Curly hair is often synonymous with frizz, but according to curl stylist and salon owner Evan Joseph, it doesn’t always have to be. Curly hair that was not adequately nourished before drying equates to frizz, Joseph says, so it’s important to load up on frizz-fighting products that also douse strands with hydration — starting with your shower.
If you have curly hair, always use a shampoo and conditioner combo that’s made specifically for your texture, as these are usually designed with the least drying cleansing agents to provide a gentle cleanse without stripping the hair of its natural oils. Similarly, conditioners created for curly hair are typically silicone-free, which, in Joseph’s book, is a good thing. “Silicones in hair conditioner may make curly hair feel good initially, but over time it’ll leave curls dehydrated, limp, and lifeless since it creates a barrier on the hair and prevents nourishment from entering the strands,” he notes.
But here’s the ultimate tip that’ll ensure frizziness doesn’t make an appearance: When in the shower, avoid rinsing out all of your conditioner. The logic? According to Joseph, when you slather the hair with conditioner while it’s wet, as it dries, the water will be replaced with conditioner. When the hair is full of conditioner, it’s less likely to reach out to the environment around it for moisture. Translation: less frizz. “I recommend applying conditioner to soaking wet hair, flipping your head upside down, and squeezing out as much water as possible,” Joseph says. “This will leave the perfect amount of conditioner behind, and your hair will only hold onto what it needs.”
Post-shower air drying for curly hair isn’t too complicated — Joseph says forego the brush and just gently rake through your curls with your fingers instead, which allows you to be more thorough in removing tangles and will result in better curl grouping. Finally, always apply product to sopping wet (versus damp) hair. “If you’re struggling with styling your curls, not applying product to wet-enough hair is likely the culprit,” he says. Opt for lightweight nourishment as opposed to glueing down your curls with heavy products — lighter weight products will allow your curls to flourish naturally, notes Joseph.
Coily/Type 4 Hair
Coily hair is susceptible to becoming dry and frizzy much faster than other hair types, so to master air drying this hair type, it’s important to keep one thing in mind: hydration. According to celebrity hair stylist and natural hair expert Annagjid "Kee" Taylor, all the magic happens in the shower. Look for a shampoo and conditioner that contains moisturizing ingredients such as macadamia nut oil, avocado oil, cocoa butter, shea butter, honey, and black castor oil.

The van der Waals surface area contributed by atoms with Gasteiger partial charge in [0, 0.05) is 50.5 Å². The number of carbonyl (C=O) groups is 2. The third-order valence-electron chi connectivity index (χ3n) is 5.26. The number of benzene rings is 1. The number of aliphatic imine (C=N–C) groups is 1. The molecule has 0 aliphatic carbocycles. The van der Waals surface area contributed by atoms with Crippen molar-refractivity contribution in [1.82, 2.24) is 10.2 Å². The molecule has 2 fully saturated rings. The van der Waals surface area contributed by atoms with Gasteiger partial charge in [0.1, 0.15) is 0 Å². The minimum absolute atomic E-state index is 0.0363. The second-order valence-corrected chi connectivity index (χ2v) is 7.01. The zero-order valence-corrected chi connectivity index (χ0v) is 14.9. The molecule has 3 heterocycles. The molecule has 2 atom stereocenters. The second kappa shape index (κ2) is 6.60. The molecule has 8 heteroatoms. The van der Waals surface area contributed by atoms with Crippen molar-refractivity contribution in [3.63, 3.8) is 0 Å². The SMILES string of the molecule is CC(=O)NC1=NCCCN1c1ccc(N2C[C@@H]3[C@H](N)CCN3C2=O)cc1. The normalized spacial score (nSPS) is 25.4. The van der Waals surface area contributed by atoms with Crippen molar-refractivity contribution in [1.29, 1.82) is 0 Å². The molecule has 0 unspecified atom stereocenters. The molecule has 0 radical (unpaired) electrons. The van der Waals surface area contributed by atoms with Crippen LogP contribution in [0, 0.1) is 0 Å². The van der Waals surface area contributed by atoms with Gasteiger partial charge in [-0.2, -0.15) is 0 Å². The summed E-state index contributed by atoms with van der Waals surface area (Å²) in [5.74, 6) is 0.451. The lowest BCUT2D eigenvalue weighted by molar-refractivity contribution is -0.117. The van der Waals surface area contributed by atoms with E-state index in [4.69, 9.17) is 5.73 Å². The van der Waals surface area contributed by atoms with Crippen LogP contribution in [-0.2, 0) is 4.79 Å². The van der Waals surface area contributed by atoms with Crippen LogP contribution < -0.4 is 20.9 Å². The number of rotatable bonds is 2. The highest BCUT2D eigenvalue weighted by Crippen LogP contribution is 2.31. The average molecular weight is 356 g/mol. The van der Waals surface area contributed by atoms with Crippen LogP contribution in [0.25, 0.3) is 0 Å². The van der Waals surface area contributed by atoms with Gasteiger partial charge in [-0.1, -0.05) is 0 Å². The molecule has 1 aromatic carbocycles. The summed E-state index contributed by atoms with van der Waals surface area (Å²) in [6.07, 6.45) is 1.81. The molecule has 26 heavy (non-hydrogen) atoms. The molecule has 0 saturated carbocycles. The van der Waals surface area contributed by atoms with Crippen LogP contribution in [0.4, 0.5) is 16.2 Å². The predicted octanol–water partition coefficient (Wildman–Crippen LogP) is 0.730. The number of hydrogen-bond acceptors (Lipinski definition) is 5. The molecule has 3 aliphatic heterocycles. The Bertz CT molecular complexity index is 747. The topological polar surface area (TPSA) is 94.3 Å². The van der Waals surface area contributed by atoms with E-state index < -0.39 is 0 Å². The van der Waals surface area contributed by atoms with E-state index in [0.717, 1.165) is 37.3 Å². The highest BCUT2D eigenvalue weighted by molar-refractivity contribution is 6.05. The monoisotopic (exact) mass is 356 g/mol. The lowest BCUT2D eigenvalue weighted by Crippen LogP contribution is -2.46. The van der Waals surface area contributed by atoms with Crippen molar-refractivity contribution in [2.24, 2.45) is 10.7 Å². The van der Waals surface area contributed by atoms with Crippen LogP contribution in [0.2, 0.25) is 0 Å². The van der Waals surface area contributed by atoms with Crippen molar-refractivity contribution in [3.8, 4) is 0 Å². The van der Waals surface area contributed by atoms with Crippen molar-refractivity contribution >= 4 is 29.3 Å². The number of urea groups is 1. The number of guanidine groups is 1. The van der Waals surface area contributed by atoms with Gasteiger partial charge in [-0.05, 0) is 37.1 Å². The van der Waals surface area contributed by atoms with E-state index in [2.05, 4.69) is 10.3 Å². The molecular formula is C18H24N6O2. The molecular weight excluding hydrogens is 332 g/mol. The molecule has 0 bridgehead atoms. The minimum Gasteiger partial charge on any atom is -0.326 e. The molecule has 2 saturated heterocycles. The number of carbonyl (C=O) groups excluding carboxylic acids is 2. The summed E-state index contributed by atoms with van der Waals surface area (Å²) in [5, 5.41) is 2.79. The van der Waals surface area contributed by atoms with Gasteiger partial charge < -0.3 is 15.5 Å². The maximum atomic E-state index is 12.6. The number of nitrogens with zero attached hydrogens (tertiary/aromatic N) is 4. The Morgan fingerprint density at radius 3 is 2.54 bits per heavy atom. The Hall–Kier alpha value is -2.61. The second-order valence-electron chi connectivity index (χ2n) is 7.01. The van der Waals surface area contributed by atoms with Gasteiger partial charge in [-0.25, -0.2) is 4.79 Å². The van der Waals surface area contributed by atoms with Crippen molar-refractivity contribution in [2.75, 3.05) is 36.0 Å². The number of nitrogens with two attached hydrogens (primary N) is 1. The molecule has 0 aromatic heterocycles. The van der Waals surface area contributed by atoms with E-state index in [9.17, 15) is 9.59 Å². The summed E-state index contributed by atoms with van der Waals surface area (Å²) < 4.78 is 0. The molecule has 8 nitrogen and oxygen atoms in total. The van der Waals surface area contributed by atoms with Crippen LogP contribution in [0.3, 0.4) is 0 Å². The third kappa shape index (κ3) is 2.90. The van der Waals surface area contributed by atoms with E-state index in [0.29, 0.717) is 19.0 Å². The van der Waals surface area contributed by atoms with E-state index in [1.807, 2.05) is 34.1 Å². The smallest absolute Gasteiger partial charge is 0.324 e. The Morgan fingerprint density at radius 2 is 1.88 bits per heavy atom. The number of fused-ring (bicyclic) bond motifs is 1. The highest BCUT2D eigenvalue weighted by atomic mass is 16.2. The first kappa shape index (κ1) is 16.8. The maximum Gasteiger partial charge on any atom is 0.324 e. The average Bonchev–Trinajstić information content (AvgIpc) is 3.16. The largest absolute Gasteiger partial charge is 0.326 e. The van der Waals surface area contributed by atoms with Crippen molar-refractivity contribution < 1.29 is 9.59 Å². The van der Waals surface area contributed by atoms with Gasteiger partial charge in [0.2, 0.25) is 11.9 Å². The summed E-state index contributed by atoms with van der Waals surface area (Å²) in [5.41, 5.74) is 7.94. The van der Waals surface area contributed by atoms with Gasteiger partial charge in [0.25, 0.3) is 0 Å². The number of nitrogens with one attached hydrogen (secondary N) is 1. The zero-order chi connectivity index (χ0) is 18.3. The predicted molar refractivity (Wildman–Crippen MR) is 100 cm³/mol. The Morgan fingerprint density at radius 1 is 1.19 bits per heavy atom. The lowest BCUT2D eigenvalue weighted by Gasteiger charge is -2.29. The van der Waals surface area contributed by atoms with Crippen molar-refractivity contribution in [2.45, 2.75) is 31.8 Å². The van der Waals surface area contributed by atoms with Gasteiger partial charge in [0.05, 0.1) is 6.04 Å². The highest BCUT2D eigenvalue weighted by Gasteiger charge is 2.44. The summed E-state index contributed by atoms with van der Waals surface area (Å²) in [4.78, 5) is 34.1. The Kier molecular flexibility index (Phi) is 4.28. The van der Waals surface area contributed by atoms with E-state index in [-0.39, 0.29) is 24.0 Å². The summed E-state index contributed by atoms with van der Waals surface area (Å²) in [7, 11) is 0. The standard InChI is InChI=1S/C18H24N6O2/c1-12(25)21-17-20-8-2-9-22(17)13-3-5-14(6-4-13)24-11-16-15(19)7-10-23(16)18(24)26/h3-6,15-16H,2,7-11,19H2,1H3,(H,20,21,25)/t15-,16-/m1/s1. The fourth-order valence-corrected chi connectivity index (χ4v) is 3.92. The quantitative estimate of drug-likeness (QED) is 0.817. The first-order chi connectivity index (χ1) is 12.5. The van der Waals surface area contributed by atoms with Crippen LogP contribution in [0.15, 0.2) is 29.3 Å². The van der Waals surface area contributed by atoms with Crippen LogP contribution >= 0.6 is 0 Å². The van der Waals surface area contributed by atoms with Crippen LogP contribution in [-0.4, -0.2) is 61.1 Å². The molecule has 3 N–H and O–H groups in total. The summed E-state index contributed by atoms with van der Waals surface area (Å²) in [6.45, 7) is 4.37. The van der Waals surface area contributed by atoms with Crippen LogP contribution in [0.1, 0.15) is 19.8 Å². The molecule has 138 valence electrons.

Next, Taylor recommends using a wide-toothed comb or a detangler brush, brush your hair while it’s dripping wet in the shower — not only will this be the most comfortable time to detangle, but your coils are fully defined and at their peak when drenched in water, which means you won’t run the risk of disrupting your coil pattern or causing breakage. When it comes time to dry, avoid a terry cloth towel at all costs, as “the large, abrasive fibers create a high level of friction and can cause breakage,” warns Taylor. Instead, use a microfiber cloth, a natural cotton towel, or just a cotton t-shirt.
In terms of product application, Taylor says this should also be done on wet hair to avoid frizz. “Most of the time, products that are made for coily hair are formulated to work best when hair is soaked in water,” she says. “This is because when the strand is wet, the hair cuticle is open and primed to hold onto products easier.” Apply an anti-frizz serum to your hair, making sure to only go as far up as the midsection to avoid a greasy look.
The last step of air drying coily hair is to work on defining your strands. For more volume, Taylor says to slide metal clips under your curls and along the scalp. “Make sure you’re lifting the hair before clamping the clips closed — this also helps the hair dry a little faster,” she says. For more defined curls, she recommends finger coiling the hair with hair cream to define the hair while also taming the frizz.